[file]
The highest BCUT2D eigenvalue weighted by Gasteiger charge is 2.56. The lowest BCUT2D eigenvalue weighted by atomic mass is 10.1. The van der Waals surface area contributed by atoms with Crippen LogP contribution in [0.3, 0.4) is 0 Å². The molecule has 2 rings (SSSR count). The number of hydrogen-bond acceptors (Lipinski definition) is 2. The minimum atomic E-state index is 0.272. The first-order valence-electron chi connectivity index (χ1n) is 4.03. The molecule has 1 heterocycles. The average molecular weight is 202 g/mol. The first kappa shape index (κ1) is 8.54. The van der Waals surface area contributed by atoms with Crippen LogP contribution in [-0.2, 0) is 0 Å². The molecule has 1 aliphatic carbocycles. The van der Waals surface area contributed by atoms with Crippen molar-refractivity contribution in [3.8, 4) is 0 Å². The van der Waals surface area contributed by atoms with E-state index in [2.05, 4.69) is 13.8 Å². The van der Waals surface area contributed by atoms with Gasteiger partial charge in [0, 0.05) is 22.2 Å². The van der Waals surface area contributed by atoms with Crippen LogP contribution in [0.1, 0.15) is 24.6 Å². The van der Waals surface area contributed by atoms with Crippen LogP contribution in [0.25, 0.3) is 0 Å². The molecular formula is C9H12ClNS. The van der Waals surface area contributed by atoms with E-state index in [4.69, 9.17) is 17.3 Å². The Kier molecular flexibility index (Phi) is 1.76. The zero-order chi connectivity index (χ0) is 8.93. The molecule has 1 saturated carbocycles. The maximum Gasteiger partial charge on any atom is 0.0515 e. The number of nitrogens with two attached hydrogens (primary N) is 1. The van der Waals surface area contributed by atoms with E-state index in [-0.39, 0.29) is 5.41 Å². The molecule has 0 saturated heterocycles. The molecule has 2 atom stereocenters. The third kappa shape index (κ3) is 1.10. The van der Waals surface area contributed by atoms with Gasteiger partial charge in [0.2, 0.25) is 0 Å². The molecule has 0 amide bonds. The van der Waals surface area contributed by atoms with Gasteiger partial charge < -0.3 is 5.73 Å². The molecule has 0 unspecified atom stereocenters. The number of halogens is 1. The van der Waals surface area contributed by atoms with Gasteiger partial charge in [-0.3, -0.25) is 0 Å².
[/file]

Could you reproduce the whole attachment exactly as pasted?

The highest BCUT2D eigenvalue weighted by Gasteiger charge is 2.56. The lowest BCUT2D eigenvalue weighted by atomic mass is 10.1. The van der Waals surface area contributed by atoms with Crippen LogP contribution in [0.3, 0.4) is 0 Å². The molecule has 2 rings (SSSR count). The number of hydrogen-bond acceptors (Lipinski definition) is 2. The minimum atomic E-state index is 0.272. The first-order valence-electron chi connectivity index (χ1n) is 4.03. The molecule has 1 heterocycles. The average molecular weight is 202 g/mol. The first kappa shape index (κ1) is 8.54. The van der Waals surface area contributed by atoms with Crippen LogP contribution in [-0.2, 0) is 0 Å². The molecule has 1 aliphatic carbocycles. The van der Waals surface area contributed by atoms with Crippen molar-refractivity contribution in [3.8, 4) is 0 Å². The van der Waals surface area contributed by atoms with E-state index in [2.05, 4.69) is 13.8 Å². The van der Waals surface area contributed by atoms with Gasteiger partial charge in [0, 0.05) is 22.2 Å². The van der Waals surface area contributed by atoms with Crippen LogP contribution in [0.1, 0.15) is 24.6 Å². The van der Waals surface area contributed by atoms with Crippen LogP contribution in [0.25, 0.3) is 0 Å². The molecular formula is C9H12ClNS. The van der Waals surface area contributed by atoms with E-state index in [4.69, 9.17) is 17.3 Å². The Kier molecular flexibility index (Phi) is 1.76. The zero-order chi connectivity index (χ0) is 8.93. The molecule has 1 saturated carbocycles. The maximum Gasteiger partial charge on any atom is 0.0515 e. The number of nitrogens with two attached hydrogens (primary N) is 1. The van der Waals surface area contributed by atoms with E-state index in [-0.39, 0.29) is 5.41 Å². The molecule has 0 saturated heterocycles. The molecule has 2 atom stereocenters. The third kappa shape index (κ3) is 1.10. The van der Waals surface area contributed by atoms with Gasteiger partial charge in [0.2, 0.25) is 0 Å². The molecule has 0 amide bonds. The van der Waals surface area contributed by atoms with Gasteiger partial charge < -0.3 is 5.73 Å². The molecule has 0 unspecified atom stereocenters. The number of halogens is 1. The van der Waals surface area contributed by atoms with Gasteiger partial charge in [-0.3, -0.25) is 0 Å².